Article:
Norris Jernigan served in the 509th Composite Group at Wendover, UT, and Tinian Island during the Manhattan Project. In this interview, Jernigan describes being assigned to the Intelligence Office of the 393rd Bomb Squadron. As a clerk, he prepared information for briefing missions and typed subsequent reports. He recalls his surprise at being transferred to Wendover and learning that the 393rd had been selected to be part of a top-secret project. Jernigan discusses what it was like serving on Tinian, the relationships between the different squadrons, and the atmosphere of the island during and between the atomic bombings of Japan. He remembers the intense secrecy surrounding the work at Wendover, the friendships he made, and the shock of spending time in sunny Cuba for training after the cold Utah winter. He also describes seeing the Enola Gay in pieces in 1980 before it was restored by the Smithsonian, and reflects on the atomic bombings and the Manhattan Project’s legacy for today.
Benjamin Bederson worked at Oak Ridge, Los Alamos, Wendover, and Tinian on the Manhattan Project. In this interview, Bederson describes his childhood in New York and in Russia, where he witnessed the impact of the famine in Ukraine, and his relief upon returning to the United States. He discusses his wartime work, including conducting experiments relating to Jumbo and the X unit switches for the Fat Man atomic bomb. He recalls some of the friends he made, including Peter Lax and William Spindel. During his time on the Manhattan Project, he also met Soviet spies Ted Hall and David Greenglass.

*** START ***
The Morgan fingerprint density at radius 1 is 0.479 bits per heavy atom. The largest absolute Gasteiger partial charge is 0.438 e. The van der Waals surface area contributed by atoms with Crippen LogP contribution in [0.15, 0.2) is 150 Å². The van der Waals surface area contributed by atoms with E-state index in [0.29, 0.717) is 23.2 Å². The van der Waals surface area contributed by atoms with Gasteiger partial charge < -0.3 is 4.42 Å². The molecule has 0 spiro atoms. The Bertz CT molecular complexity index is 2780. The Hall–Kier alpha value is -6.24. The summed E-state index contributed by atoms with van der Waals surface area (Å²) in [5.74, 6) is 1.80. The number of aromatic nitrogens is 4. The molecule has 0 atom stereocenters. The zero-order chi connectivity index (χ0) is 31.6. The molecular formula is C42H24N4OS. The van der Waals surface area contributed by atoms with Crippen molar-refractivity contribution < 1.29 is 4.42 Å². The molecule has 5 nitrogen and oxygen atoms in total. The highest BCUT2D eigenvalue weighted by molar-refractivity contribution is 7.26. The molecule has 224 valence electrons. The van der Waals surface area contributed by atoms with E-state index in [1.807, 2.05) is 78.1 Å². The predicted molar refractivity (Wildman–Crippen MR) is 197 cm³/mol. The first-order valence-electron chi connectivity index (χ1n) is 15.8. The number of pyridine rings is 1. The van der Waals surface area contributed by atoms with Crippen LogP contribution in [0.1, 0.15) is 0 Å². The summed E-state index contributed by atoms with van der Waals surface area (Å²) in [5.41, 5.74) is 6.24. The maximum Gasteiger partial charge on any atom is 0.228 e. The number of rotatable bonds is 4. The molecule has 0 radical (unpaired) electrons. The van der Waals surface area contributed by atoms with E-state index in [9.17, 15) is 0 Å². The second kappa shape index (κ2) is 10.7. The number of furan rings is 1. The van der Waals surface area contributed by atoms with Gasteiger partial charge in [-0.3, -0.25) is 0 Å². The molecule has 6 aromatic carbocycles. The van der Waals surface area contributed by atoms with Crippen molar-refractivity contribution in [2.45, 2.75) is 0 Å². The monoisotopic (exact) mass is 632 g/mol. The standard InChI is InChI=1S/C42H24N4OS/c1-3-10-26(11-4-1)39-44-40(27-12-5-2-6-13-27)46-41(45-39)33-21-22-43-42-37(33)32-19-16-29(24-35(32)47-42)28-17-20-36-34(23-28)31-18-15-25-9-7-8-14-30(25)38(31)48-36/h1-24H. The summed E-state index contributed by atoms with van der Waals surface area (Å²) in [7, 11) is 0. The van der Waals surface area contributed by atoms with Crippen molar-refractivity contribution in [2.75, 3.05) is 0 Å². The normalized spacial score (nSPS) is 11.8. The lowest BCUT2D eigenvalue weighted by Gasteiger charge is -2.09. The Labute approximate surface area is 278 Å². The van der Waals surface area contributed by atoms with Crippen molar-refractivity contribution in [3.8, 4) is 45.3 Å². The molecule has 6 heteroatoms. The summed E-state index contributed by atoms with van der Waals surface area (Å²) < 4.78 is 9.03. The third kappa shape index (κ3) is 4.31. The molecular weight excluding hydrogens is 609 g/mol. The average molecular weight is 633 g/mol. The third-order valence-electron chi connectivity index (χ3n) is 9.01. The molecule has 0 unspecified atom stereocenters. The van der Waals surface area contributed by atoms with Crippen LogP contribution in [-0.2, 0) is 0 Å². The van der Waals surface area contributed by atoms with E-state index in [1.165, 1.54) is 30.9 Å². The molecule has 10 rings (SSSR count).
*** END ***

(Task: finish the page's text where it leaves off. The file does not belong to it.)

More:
Larry DeCuir served in the 509th Composite Group during World War II. In this interview, he discusses his experience being stationed on Tinian Island during the war and working on the X unit of the Fat Man bomb, which was designed to trigger the bomb. He also reflects on the level of secrecy involved in the Manhattan Project. DeCuir describes the housing on Tinian, and recalls witnessing the B-29 planes take off from Tinian airfield for missions over Japan.
Nancy K. Nelson is the widow of Richard H. Nelson, who was the VHF radio operator on the Enola Gay on the Hiroshima atomic bombing mission. In this interview, Nelson discusses how she met her husband after the war. She describes his experience training to be a radar operator and in the 509th Composite Group. She recalls how he and other members of the missions felt about the atomic bombings. Nelson also discusses her experiences going to 509th Composite Group reunions and her husband’s friendships with General Paul Tibbets and other members of the 509th including Tom Ferebee, Dutch Van Kirk, and others. She also describes her husband’s visit to Japan and other reunions and events where he shared his wartime experience.